I contacted TomBom14 through his YouTube account, and he had this to say  via e-mail about being featured on the Explorers' Web site:

“I've seen their Web site, and I think that their cause is mislead (sic). They can claim that salvia is bad all they want, but without scientific evidence to show any negative side effects or long term cognitive troubles, I seriously doubt the credibility of their cause. I'm one of those strange people that believes people should have the right to put whatever they want into their bodies, be it salvia divinorum, marijuana, elephant tusks, etc.”

The Explorers don't discount that salvia could be used for medicinal purposes. They know about medicinal marijuana. Warren pointed out that even if salvia is illegal, it can still be studied.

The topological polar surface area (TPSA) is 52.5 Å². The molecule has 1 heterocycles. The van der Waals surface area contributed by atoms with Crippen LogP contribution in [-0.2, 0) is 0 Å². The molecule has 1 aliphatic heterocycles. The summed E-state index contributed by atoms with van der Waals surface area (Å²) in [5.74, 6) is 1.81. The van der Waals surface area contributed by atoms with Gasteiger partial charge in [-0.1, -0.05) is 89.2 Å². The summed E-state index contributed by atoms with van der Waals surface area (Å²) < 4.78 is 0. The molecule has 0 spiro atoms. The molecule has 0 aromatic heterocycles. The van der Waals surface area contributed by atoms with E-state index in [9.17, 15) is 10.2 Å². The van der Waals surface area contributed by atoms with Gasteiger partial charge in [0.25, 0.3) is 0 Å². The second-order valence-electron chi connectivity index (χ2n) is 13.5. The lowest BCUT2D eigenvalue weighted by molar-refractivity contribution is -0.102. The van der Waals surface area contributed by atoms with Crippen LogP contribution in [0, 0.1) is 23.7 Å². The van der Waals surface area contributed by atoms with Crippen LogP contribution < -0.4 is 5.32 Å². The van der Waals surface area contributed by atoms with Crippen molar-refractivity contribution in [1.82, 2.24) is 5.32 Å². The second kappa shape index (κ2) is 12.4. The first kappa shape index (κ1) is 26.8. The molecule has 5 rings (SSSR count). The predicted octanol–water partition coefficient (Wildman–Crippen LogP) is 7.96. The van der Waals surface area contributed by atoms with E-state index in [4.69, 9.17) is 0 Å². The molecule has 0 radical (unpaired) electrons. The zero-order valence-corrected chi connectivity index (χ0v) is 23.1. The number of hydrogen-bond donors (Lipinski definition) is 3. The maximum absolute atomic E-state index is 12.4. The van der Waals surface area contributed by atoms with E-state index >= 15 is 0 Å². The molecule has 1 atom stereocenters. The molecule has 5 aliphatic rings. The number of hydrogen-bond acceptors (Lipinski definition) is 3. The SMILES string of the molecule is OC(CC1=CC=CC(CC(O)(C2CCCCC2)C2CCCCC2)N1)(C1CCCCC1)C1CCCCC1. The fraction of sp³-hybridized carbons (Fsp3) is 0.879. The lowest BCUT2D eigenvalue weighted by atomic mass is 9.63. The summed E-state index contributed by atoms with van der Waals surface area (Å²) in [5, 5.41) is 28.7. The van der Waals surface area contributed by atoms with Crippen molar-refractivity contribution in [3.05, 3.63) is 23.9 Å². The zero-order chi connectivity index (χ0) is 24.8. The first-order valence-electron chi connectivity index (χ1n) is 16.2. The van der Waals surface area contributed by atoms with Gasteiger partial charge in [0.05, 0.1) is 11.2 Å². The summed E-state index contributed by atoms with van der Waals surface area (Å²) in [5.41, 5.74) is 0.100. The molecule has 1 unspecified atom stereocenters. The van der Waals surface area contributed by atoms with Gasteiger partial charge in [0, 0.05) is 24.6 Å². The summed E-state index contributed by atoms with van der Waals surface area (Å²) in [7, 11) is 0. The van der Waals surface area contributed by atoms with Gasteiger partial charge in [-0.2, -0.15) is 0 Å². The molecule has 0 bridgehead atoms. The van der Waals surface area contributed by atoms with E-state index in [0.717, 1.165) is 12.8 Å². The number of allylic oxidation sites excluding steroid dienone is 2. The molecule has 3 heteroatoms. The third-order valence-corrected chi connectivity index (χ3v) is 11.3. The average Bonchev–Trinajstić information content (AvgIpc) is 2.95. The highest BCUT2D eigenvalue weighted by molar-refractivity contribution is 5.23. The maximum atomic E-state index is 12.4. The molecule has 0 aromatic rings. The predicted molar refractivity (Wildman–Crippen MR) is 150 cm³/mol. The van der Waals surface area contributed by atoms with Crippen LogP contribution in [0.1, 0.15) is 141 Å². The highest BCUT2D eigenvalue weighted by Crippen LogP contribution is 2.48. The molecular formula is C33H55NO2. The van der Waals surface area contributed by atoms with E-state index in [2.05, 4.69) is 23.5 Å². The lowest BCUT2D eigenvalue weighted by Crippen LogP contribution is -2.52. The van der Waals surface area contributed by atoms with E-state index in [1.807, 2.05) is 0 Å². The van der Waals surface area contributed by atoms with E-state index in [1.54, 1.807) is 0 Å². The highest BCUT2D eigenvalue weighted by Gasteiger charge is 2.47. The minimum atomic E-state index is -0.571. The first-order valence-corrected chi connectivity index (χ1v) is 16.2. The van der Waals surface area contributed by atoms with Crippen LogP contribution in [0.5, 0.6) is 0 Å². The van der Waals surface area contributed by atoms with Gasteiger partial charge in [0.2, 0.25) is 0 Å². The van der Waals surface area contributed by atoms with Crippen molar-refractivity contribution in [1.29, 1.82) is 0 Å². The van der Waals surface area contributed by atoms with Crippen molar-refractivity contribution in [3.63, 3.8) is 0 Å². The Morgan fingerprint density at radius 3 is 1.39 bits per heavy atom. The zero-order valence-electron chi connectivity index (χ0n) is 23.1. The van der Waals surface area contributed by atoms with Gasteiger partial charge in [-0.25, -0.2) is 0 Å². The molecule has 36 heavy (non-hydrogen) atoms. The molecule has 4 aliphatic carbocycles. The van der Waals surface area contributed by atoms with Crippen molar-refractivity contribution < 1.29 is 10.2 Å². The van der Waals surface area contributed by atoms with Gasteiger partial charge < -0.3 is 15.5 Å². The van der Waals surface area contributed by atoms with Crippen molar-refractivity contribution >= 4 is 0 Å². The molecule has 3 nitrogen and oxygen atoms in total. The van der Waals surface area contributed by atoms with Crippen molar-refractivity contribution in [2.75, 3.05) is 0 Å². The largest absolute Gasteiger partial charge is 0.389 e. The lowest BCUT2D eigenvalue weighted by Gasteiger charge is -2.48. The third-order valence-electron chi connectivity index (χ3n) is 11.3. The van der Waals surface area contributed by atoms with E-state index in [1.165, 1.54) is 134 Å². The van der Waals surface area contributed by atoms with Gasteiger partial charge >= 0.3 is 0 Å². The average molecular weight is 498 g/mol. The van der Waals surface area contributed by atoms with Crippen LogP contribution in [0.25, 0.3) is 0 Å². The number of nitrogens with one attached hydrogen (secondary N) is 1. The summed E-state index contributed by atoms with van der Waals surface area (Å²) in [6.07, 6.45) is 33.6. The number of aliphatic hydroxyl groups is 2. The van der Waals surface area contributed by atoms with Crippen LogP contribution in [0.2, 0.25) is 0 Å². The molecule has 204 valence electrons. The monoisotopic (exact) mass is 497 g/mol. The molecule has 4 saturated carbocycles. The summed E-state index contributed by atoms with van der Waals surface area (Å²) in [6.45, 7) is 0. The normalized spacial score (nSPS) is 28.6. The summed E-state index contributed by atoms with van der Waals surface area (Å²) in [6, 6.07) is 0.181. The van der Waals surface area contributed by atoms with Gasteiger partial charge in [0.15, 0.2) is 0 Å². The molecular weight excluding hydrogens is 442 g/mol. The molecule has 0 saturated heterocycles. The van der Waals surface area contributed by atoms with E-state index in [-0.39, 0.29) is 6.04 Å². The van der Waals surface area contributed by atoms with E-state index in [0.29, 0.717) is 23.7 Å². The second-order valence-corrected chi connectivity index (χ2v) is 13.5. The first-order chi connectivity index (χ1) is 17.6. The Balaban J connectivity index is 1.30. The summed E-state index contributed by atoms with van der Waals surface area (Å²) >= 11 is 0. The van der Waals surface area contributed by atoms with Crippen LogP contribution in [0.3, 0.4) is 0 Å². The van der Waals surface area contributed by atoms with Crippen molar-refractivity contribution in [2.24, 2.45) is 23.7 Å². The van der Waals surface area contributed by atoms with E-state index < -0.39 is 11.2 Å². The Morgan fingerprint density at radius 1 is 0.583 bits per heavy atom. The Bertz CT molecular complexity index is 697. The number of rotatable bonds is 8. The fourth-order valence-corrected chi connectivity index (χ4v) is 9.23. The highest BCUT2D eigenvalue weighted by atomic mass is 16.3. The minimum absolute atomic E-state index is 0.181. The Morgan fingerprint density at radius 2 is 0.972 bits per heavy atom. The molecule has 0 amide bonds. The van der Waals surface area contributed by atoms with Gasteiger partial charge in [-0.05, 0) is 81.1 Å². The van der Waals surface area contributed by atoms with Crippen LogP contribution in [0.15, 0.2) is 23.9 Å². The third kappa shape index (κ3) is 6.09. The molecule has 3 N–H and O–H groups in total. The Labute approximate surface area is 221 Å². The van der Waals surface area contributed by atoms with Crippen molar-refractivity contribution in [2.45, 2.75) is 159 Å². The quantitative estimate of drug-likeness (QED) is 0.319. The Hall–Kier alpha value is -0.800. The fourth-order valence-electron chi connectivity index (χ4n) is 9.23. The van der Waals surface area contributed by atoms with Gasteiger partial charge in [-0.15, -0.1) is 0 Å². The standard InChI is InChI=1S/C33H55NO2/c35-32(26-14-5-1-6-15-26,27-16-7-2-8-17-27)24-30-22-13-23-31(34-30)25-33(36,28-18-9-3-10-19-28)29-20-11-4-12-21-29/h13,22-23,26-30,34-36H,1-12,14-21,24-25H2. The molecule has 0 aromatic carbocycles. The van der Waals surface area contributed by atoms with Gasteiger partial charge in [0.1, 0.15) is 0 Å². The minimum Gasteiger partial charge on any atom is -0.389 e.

The federal government has not yet banned salvia, but a Drug Enforcement Agency spokeswoman, Rogene Waite, says that the FDA is looking into classifying it as a Schedule 1 substance — that's the same schedule as cocaine, heroin, marijuana and so forth. Just because it's legal, she said, doesn't mean it's safe.

“There's a lot of the anecdotal information to suggest that (salvia) is dangerous,” said Waite. “People shouldn't be experimenting.”

There's also anecdotal information from the scientific community to suggest that salvia may be able to treat drug addiction, depression and diseases such as schizophrenia and Alzheimer's. Not that teens should be allowed to play with it, but some scientists say that making salvia illegal could impede potentially beneficial research.